1 small red onion, very thinly sliced
1 tbsp good-quality red wine vinegar
1 tsp Maldon sea salt
250g Castelluccio lentils/Puy lentils
3 tbsp olive oil1 garlic clove, crushed
3 tbsp chopped chervil (or parsley)
3 tbsp chopped chives
4 tbsp chopped dill
80g mild Gorgonzola, cut into rough chunks
400g plum tomatoes (about 5)
8 thyme sprigs
1 tbsp olive oil
2 tbsp thick balsamic vinegar
First make the tomatoes. Preheat the oven to 130°C/265°F/Gas ½. Quarter the tomatoes vertically and place skin-side down on a baking sheet lined with baking parchment. Arrange the thyme sprigs on top. Drizzle over the olive oil and balsamic vinegar. Sprinkle with seasalt. Roast for 1½ hours or until semi dried. Discard the thyme and allow to cool down slightly.
Meanwhile, place the red onion in a medium bowl, pour over the vinegar and sprinkle with the sea salt. Stir, then leave for a few minutes so the onion softens a bit.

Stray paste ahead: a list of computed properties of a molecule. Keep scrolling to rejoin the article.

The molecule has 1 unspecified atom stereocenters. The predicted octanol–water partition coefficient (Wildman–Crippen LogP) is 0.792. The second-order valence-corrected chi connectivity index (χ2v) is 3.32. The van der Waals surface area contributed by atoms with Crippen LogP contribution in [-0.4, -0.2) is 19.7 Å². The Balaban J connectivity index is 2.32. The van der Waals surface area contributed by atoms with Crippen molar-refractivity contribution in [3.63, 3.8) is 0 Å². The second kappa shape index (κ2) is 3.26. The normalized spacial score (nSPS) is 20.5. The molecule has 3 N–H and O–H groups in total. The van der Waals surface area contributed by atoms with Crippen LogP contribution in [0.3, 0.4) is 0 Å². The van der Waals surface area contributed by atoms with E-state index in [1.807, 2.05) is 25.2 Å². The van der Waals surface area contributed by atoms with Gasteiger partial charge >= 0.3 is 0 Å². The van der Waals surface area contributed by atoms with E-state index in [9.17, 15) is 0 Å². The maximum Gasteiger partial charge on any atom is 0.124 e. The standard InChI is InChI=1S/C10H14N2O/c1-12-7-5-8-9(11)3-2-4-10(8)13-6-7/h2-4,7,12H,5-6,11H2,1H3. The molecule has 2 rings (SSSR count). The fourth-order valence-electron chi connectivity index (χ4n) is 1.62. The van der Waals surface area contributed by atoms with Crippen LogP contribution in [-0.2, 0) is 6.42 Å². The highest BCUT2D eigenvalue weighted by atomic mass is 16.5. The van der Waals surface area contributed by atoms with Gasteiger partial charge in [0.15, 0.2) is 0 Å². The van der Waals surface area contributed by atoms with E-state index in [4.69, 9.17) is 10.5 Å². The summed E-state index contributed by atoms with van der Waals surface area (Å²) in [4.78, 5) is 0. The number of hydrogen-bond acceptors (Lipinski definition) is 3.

Place the lentils in a pan of boiling water (the water should come 3cm above the lentils) and cook for 20-30 minutes or until tender. Drain well in a sieve and, while still warm, add to the onion. Also add the olive oil, garlic and some black pepper. Stir to mix and leave to cool. Once cool, add the herbs and gently mix together. Taste and adjust seasoning.
To serve, pile up the lentils on a large plate or bowl, integrating the cheese and tomatoes as you build up the pile. Drizzle the tomato cooking juices on top and serve.
Another Ottolenghi salad here, but one I had not done before. You can tell from other posts that I like lentils, especially Puy Lentils but was looking for a new variation to make for a party. So I happened on this one, which is I think from Plenty.
Not much more to say here - I made it, including making the semi-dried tomatoes and it was as lovely as you would expect from the ingredients. A classic combination of sharp umami from the cheese and sweetness from the dried tomatoes all across the base earth note from the garlicky, herby lentils. I am not a great fan of dill (other than in Gravad Lax) but it works here. It has a creamy aniseed note which often to me seems not quite right but it works with the cheese.
My only comment is that it could probably do with some different texture note. It is all very soft. The addition of some toasted walnut pieces or pistachios could add that without detracting from the overall balance of the dish and would give it a better mouth feel I think. Just a thought....